Depreciation prevents expense spikes

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The Internal Revenue Service stipulates that businesses must capitalize expenditures for big-ticket items and recover that cost over several years – a practice known as depreciation – to avoid dramatic changes in the financial statements of a business from one year to the next. Knowing when to depreciate and when to claim a special one-time expense deduction is critical for entrepreneurs.
Capital expenditures offer businesses an opportunity to expand operations — to modernize and grow — by buying the equipment and capital they need and deducting these costs on their income tax return. This fuels economic expansion.
Depreciation makes sense when a business makes a major capital investment that offers long-term benefits, but is purchased upfront or over the short-term. Typical candidates for depreciation include vehicles, buildings, furniture, equipment, and computer systems. Rather than frighten investors by recording the whole impact of a purchase in one financial period, where it can create a loss, a company can spread it out over many financial periods effectively matching the deduction to the period of benefit. It matters not how the loan is repaid; what matters is how long the investment is expected to provide an economic benefit.
For example, if the business purchases a factory item that’s likely to generate revenue for five years, the cost to purchase that item can be spread out over the estimated useful life of the item rather than showing up as a one-time cost in one financial period.
From an accounting perspective, the debt incurred for large capital expenses is normally amortized over the life of the note. Here, payments are partially interest and partially principal, with a larger amount of each payment going toward interest at the beginning of the amortization period and a greater amount dedicated toward principal near the end of that period.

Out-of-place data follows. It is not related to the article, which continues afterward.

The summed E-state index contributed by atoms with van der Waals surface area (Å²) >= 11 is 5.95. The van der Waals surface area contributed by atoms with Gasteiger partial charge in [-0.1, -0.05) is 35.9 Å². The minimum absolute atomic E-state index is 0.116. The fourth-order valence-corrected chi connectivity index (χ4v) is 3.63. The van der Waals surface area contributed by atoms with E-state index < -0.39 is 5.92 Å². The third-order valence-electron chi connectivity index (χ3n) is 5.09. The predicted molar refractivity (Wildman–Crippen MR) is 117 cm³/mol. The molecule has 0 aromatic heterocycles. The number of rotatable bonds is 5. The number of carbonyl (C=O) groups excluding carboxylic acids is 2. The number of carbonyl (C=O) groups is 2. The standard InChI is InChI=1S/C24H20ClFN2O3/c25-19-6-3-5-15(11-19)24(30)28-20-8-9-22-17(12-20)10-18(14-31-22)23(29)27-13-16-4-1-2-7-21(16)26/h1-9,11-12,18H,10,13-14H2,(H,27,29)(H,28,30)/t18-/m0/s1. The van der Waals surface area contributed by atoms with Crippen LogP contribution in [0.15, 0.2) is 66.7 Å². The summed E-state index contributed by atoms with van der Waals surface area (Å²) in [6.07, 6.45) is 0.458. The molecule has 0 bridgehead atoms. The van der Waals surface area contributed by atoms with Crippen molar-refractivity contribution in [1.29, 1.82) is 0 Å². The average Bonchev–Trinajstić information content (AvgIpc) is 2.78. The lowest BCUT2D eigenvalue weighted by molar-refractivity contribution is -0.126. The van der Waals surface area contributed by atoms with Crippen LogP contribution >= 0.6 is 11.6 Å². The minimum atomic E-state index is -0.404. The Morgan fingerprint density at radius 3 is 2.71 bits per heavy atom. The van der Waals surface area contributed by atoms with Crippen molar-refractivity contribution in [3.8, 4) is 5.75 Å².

Amortization protocol can get confusing when it comes to online businesses. If an online business buys its website from a contractor who has an economic stake in the website’s performance, the design costs are amortized over three years, beginning the month the website is placed in service.
If the company develops its website design, or hires an independent contractor to do it without assuming any risk, the company launching the website can deduct the costs in the year they’re paid or amortize them under the three-year rule.
For 2012, non-customized computer software placed in service during the year is entitled to the Section 179 special expense deduction, which can be written off in full when the expense is incurred.
Depreciation and amortization – the voluminous rules, regulations and calculations – can be daunting for business owners, but it is in the business’s best interest to seek advice from a CPA for help with successfully navigating these potentially hazardous waters.

Jimmy Pendergrass is a CPA and Partner-in-Charge of Pratas, Smith & Moore LLC, a wholly owned member of Accounting & Consulting Group LLC, which has offices in Albuquerque, Alamogordo, Carlsbad, Clovis, Hobbs and Roswell. To learn more about Accounting & Consulting Group, visit www.acgnm.com.
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